High-profile cases like the Bezos or the Gates should cause many people to consider how to separate their business and marital assets that are tied together. You need to have plans in place from the beginning. No one thinks their partnership will end. However, it’s necessary to have a plan in place, just in case.

The Dallas Business Journal’s recent article entitled “Does your business need a prenup?” explains that there are three typical outcomes when married couples working as business partners decide to end their relationship:

  • One individual buys out the other partner’s shares and continues running the business;
  • The partners sell the business and divide the proceeds; or
  • The couple continues working as partners after the divorce.

Safeguards can be put in place on the first day of the relationship to protect your personal and business assets in the event of a divorce. A way to do this is through a prenuptial agreement, which states what will happen if a split happens. A pre-nup should:

  • Establish the value of the business as of the date of marriage or the date the agreement is signed;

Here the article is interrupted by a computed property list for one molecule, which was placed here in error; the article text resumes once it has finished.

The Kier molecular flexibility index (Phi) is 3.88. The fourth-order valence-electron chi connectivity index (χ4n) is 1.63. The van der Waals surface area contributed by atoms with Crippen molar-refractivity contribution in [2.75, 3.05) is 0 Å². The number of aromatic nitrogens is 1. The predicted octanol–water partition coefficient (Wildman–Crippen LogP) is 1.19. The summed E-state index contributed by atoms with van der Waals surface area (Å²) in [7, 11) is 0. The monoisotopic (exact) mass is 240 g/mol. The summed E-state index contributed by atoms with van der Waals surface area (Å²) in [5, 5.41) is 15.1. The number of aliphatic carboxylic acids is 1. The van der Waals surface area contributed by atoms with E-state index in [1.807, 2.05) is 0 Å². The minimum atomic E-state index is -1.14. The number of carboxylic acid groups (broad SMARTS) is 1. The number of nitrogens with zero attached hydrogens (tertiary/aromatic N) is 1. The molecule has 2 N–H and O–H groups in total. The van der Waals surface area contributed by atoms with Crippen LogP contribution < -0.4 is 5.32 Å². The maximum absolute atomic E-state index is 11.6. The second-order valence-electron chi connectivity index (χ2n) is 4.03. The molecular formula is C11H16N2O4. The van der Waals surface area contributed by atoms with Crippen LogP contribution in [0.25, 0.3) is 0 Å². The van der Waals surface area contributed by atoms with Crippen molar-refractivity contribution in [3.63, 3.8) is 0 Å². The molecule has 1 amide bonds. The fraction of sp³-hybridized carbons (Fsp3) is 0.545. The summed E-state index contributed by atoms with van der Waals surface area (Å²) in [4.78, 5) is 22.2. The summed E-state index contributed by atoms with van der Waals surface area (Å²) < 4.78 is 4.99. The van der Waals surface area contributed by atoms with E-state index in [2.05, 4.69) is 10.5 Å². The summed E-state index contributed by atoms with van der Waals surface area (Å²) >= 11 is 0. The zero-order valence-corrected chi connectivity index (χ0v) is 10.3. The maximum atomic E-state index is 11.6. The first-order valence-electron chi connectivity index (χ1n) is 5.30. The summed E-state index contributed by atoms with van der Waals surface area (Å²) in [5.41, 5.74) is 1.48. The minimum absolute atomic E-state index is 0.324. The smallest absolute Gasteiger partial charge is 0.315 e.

• Detail a course of action with the appreciation or depreciation of the business from the date of the marriage;
  • Say how business value will be measured; and
  • Specify the allocation of business interests to be awarded to each spouse in the event of a divorce.

In addition to a prenuptial agreement, any privately held company should have a shareholder agreement (or “operating agreement” for non-corporations). The shareholder agreement is one of the most important documents owners of a closely held business will ever sign.

It controls the transfer of ownership when certain events occur, like divorce and states the following:

  • Which party will buy out the other’s shares of the company if a buyout occurs; or
  • If either party has the right to sell, how the ownership interest will be valued and the terms and conditions concerning the acquisition.

Because there are some tax implications involved in a buyout, it’s best to bring in experienced estate planning attorney for this process. In addition, life events like divorce or changes in a business partnership are an appropriate time to update your will, estate plans and any necessary insurance policies. Remember, it is important to consider how to separate business and marital assets before there is conflict. If you would like to learn more about pre-nups and other business and marital agreements, please visit our previous posts. 

Reference: Dallas Business Journal (Aug. 1, 2022) “Does your business need a prenup?”

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The Estate of The Union Season 2, Episode 2 – The Consumer's Guide to Dying is out now!

 

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Information in our blogs is very general in nature and should not be acted upon without first consulting with an attorney. Please feel free to contact Texas Trust Law to schedule a complimentary consultation.